An MBA buddy and I have been chatting a lot about the lessons to be learned from the Subprime Mortgage and Ensuing Financial Disaster. His latest posting came from the venerable Wall Street Journal where John Steele Gordon has a one-sided diatribe on Why Government Can’t Run a Business . The article counts 7 ways in which Government missteps in trying to run a business and then concludes that the Obama Administration is going down the wrong path by trying to run a the US Auto Companies, start a new Health Insurance business and run the US Banking industry. No hyperbole at all here by Mr. Gordon.
Then the article cites the 1913 failure of government to run a steel business for supplying Navy armour plating (no reference found nor could I find any on Google nor Wikipedia) . However, in process of searching for confirming evidence I did find the following article about child labor and how US business only gave up the practice in 1938.
And this is typical implied and explicit commentary by Mr. Gordon throughout his article – all government is horrid at running anything. “Take Medicare … it is a bureaucracy-beclotted nightmare, riven with waste and fraud…“. However just a cursory glance of Google links found this John Hopkins University article to be typical:
“I recently spent a half-day in a meeting discussing a number of issues regarding Medicare. Most of us on the provider side of the street view Medicare as this multiheaded bureaucracy with more pages of regulations than the Internal Revenue Service’s tax code. However, I came away from the meeting with some (to me at least) shocking revelations:
- Medicare beneficiaries are overwhelmingly satisfied with their Medicare coverage, except for the absence of prescription drug benefits;
The administrative costs of Medicare are lower than any other large health plan.
In fact, Medicare is very efficient by any objective means:
According to the Urban Institute’s Marilyn Moon, who testified before the Senate Committee on Aging, Medicare expenditures between 1970 and 2000 grew more slowly than those of the private sector. Initially, from 1965 through the 1980s, Medicare and private insurance costs doubled in tandem. Then Medicare tightened up, and per capita expenditures grew more slowly than private insurance, creating a significant gap. In the 1990s, private insurers got more serious about controlling their costs, and the gap narrowed. But by 2000, Medicare per capita expenditures remained significantly lower than the private sector.”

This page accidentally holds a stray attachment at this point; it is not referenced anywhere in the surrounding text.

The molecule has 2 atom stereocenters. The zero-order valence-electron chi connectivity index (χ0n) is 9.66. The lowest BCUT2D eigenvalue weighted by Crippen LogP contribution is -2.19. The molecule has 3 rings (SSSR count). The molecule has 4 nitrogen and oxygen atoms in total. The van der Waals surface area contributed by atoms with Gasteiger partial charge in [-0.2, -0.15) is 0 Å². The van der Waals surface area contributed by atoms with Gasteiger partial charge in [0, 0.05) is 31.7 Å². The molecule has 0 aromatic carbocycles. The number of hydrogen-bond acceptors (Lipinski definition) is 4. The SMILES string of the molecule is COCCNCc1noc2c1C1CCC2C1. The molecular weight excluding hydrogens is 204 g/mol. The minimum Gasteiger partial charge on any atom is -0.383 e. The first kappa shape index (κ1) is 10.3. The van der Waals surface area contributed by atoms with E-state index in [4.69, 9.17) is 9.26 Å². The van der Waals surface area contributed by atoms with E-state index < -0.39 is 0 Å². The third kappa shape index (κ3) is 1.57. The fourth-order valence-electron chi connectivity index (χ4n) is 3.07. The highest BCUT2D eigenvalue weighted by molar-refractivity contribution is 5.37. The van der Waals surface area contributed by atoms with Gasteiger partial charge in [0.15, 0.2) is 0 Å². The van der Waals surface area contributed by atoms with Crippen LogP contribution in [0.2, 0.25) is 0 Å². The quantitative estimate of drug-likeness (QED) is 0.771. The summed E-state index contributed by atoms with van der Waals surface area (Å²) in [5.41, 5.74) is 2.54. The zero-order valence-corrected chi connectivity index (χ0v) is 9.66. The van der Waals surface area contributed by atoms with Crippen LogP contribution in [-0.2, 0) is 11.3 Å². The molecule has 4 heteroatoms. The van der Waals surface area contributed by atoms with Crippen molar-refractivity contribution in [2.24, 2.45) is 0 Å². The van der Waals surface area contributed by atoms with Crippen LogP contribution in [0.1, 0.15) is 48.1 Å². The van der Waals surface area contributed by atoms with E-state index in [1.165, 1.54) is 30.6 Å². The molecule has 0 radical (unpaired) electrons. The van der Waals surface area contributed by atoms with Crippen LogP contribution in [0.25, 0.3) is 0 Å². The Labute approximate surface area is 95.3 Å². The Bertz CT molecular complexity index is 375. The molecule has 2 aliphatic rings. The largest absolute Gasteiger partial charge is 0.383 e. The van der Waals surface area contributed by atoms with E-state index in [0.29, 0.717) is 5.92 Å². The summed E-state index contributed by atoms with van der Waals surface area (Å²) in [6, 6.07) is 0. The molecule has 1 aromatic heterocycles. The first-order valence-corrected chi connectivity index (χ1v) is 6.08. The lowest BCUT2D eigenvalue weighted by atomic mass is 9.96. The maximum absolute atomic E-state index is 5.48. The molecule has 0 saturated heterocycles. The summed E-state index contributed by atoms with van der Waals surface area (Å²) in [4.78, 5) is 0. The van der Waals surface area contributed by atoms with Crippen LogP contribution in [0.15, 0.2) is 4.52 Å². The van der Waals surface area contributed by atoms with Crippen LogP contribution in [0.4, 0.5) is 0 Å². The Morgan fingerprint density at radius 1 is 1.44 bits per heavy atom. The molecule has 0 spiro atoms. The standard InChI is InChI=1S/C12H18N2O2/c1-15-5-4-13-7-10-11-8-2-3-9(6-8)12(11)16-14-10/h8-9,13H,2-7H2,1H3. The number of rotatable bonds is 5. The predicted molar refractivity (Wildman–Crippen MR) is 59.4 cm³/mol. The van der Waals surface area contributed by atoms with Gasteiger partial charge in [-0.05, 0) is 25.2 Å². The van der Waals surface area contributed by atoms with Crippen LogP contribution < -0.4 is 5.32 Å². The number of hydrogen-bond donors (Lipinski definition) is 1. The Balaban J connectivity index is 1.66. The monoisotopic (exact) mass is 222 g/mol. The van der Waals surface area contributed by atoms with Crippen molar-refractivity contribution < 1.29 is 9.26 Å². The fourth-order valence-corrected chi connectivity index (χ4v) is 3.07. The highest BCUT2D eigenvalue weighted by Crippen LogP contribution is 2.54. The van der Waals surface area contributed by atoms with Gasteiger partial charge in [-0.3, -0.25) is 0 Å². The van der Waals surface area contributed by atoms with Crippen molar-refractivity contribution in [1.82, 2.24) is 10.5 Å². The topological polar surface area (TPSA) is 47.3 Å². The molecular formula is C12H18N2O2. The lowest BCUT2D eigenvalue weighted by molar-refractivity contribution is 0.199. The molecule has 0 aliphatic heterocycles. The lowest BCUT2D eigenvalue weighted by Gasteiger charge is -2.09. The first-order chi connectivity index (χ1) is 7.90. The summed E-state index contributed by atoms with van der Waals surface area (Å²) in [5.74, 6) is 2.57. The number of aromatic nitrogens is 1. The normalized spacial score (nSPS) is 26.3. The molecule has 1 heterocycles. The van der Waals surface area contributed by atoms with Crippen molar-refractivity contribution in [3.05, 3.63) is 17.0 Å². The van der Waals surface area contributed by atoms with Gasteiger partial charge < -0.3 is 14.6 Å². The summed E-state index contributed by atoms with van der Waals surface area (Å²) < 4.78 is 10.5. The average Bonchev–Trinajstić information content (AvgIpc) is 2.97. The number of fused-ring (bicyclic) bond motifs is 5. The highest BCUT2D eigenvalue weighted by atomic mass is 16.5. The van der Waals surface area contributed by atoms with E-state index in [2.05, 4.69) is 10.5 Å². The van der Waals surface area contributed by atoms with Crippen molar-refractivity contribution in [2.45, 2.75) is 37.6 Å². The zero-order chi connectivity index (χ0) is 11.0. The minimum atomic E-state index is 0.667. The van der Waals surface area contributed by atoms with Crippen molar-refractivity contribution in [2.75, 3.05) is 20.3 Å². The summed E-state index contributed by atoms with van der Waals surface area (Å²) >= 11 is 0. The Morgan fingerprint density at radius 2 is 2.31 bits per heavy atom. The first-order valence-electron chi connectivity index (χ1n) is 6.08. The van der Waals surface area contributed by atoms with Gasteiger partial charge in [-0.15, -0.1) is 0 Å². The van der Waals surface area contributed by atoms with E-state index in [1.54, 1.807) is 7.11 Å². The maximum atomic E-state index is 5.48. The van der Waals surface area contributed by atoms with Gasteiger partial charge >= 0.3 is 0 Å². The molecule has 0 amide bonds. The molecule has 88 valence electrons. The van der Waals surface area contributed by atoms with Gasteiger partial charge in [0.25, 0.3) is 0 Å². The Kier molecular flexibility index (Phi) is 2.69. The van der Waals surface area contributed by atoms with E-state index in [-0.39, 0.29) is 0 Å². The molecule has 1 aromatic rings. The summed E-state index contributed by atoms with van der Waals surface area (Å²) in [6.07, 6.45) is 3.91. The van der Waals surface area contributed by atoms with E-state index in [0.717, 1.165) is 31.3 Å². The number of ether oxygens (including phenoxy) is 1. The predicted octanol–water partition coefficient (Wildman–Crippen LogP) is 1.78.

Now this was written in 2003. Later that year, a Republican Congress limited the role of both Medicare and Medicaid from negotiating better drug prices.
This gets to the heart of the issue of good governance and administration. Government can deliver good services when not encumbered by special interests and lobbyists working for their Business clients to establish non-competitive processes using the relative obscurity of complex legislative processes to help disguise their non-competitive, market debilitating efforts. Mr. Gordon is utterly silent on these ever-present and constantly growing influence of Business sponsored lobby groups who work to the curtailments and corruption of market mechanisms to control goverment spending.
To be sure lawmakers, needing re-election funding and support, are complicit in the process. But to exonerate Business by complete omission of their critical role – It bespeaks of the nature of Mr. Gordon’s diatribe -n, di·a·tribe